This weekend was the fathers day weekend and south of the border the Junteenth. Although not planned this way it was a good weekend to get the boat out of the shed.
After more than 800 hours of building on evenings and weekends in 2-4 hour blocks. I’d been waiting since October for the COVID restrictions to be relaxed to the point where I could invite 7 or 8 friends to help me lift the boat up and onto the trailer. An extra challenge was that in the intervening 5 years a fig tree had grown to block the way a little.
Big thanks to all my friends and family who have helped me to get to this point. It is not without their support that I have the privilege of being able to take on a project like this.
I am pleased to say that I’ve finally reached what I think is the final big project standing between making this boat ready to launch. My friend Patrice has a Penobscot 17 hull that he purchased a few years ago that had only been used for rowing and also needs spars to unlock it’s full potential. So we are teaming up to build all the spars at once. In his case it will be the schooner rig with standing lug sails. While in my case it is the Gunter Yawl rig. In the fall of 2019 I was able to have two 20′ long beams of sitka spruce milled down into rough sawn 2×12″ pieces in Maple Ridge. It is not an easy wood to procure and until I found this supply I was ready to use douglas fir or even consider using carbon fiber spars. But now that I have it I am pleased to have this beautiful wood.
What do we have to build? For the Caledonia Yawl:
1 birdsmouth construction main mast
1 main boom (solid)
1 main yard (solid)
1 mizzen mast (solid)
1 boomkin (solid)
1 sprit boom (solid)
For the Penobscot:
2 masts (birdsmouth)
2 yards (solid)
2 booms (solid)
Fortunately we’ve been given access to Patrice’s friends wood shop for this step. So we have access to excellent equipment in particular a skookum table saw, thickness planer/jointer and solid router table.
More to come soon as we dive into all the cuts and glue up the spar. We are starting with all the solid spars first as they are easier glue ups and smaller pieces. Once those are done, we’ll then tackle cutting all the staves for the three birdsmouth spars we are building.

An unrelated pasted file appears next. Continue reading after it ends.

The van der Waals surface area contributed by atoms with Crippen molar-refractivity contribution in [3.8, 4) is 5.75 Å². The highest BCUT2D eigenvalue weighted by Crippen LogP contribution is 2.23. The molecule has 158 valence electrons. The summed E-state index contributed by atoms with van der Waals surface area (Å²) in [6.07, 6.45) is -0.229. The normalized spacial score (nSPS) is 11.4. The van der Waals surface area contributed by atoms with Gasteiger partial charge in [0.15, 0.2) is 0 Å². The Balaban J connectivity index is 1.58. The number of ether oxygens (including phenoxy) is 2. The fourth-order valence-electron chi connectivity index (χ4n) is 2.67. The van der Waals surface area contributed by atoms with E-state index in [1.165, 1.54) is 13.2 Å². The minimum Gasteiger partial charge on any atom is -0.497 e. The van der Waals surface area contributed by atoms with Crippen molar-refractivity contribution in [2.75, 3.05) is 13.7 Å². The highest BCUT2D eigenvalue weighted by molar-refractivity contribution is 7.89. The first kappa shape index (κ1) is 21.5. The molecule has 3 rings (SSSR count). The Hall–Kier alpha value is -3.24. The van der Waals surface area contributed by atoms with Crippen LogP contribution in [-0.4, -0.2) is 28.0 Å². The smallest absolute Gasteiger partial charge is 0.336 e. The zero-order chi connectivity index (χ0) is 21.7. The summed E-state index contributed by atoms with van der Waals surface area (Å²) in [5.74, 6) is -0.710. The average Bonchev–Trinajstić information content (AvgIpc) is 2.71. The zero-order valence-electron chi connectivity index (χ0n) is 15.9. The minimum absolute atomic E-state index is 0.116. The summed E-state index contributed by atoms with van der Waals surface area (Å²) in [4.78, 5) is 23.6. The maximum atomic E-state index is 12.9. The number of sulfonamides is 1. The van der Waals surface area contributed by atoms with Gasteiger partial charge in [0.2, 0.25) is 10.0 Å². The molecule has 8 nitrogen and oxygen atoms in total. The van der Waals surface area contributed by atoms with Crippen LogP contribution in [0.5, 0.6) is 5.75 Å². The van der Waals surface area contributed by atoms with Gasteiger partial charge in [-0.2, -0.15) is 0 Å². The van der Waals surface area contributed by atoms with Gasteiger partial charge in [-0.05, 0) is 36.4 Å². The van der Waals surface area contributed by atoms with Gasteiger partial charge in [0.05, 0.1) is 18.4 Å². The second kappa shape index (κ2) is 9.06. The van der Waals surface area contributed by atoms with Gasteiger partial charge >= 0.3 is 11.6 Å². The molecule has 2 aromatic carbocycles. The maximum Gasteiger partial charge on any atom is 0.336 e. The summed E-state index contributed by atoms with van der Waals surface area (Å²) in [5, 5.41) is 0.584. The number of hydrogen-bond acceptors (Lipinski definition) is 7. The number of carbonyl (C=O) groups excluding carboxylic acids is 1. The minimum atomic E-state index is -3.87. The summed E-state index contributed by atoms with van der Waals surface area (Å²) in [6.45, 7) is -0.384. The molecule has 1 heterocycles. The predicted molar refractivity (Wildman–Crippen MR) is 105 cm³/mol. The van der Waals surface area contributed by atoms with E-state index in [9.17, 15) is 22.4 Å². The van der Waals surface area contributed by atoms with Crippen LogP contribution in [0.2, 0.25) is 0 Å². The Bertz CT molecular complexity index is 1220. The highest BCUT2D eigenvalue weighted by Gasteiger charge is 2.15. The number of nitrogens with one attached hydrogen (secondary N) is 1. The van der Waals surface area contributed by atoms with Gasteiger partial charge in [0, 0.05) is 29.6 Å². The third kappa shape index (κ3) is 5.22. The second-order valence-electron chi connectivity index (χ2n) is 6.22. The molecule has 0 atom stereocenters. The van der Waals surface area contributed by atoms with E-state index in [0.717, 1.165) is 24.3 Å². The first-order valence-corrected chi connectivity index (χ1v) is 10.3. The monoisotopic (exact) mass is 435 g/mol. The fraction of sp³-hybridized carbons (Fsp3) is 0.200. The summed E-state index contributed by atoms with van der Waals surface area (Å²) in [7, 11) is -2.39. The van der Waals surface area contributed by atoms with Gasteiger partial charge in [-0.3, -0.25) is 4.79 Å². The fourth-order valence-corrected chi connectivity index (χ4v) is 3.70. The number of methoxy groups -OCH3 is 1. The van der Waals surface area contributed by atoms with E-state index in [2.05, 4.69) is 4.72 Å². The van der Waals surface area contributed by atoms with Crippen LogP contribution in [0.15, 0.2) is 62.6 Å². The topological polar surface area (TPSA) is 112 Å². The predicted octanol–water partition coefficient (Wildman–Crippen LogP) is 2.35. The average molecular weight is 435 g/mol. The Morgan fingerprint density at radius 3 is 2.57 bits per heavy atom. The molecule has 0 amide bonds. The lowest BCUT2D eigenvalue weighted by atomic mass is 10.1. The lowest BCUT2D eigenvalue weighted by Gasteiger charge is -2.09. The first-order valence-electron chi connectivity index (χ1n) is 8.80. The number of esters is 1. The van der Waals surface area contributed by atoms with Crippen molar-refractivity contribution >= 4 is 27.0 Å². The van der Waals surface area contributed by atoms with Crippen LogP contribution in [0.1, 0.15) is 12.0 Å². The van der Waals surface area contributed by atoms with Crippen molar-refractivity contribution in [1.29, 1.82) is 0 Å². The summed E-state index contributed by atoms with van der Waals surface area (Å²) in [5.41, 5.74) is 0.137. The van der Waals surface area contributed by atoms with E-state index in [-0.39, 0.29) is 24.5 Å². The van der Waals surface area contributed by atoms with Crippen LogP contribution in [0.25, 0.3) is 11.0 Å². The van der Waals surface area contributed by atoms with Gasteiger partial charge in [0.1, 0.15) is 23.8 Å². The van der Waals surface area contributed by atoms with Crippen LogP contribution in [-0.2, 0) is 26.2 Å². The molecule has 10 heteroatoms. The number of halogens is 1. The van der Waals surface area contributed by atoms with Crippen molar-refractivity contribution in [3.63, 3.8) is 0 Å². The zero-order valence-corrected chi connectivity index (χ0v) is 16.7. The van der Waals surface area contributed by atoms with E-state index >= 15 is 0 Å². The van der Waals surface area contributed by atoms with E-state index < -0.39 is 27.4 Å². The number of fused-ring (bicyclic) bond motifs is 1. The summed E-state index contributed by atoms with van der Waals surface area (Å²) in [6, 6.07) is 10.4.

My plan had been to un-shed the boat last October and get working on the spars through the winter. However just as I had a boat lifting party set up to carry it onto a trailer and down to the sailing centre the COVID protocols changed and in keeping with the prudence asked of us I delayed this to the spring when hopefully we will have some relaxations. Here in BC that is looking less like early spring and more like late spring now.
In my last post I shared how I’m getting all the rigging materials and systems ready in anticipation of the masts being completed. To that end I’ve also decided to try my hand at making a hybrid modern rope (dyneema) stropped blocks. I was inspired by the Robert Shetterly’s beautiful illustrations in Brion Toss’ “The Rigger’s apprentice” drawing on page 22 of the book.
I though why not do this but just a little smaller and lighter with modern ropes for a large dinghy like the Caledonia Yawl? My ambition is to do two fiddle blocks for the main sheet, a block for the jib halyard and possibly two blocks for the jib sheet leads and a block for the mizzen sheet.
My first activity was to make copper thimbles using 3/4″ copper pipe cut down to 15mm widths and then heated up with a blow torch and two ball peen hammers. Which I adapted from the blog post by Shady Island pirates http://shadyislepirates.com/?q=node/207
This technique using three successive sizes of ball bearings also looks great, it appears to be better to create a more even curve to the flare of the thimble: https://www.youtube.com/watch?v=lUTcRHYYN1I
So far it is going reasonably well.
I’ve also found a set of brass rods to use as the pivot for the delrin sheaves.
I then glued up the blocks out of 12mm thick reclaimed cherry wood I’ve been milling from pieced of a trunk I collected in the neighbourhood a few years ago.
Then drilling the 5/16 th hole for the axle.
Then cut and round out the edges of the blocks
And finally round over the edges with a 1/4 round router bit.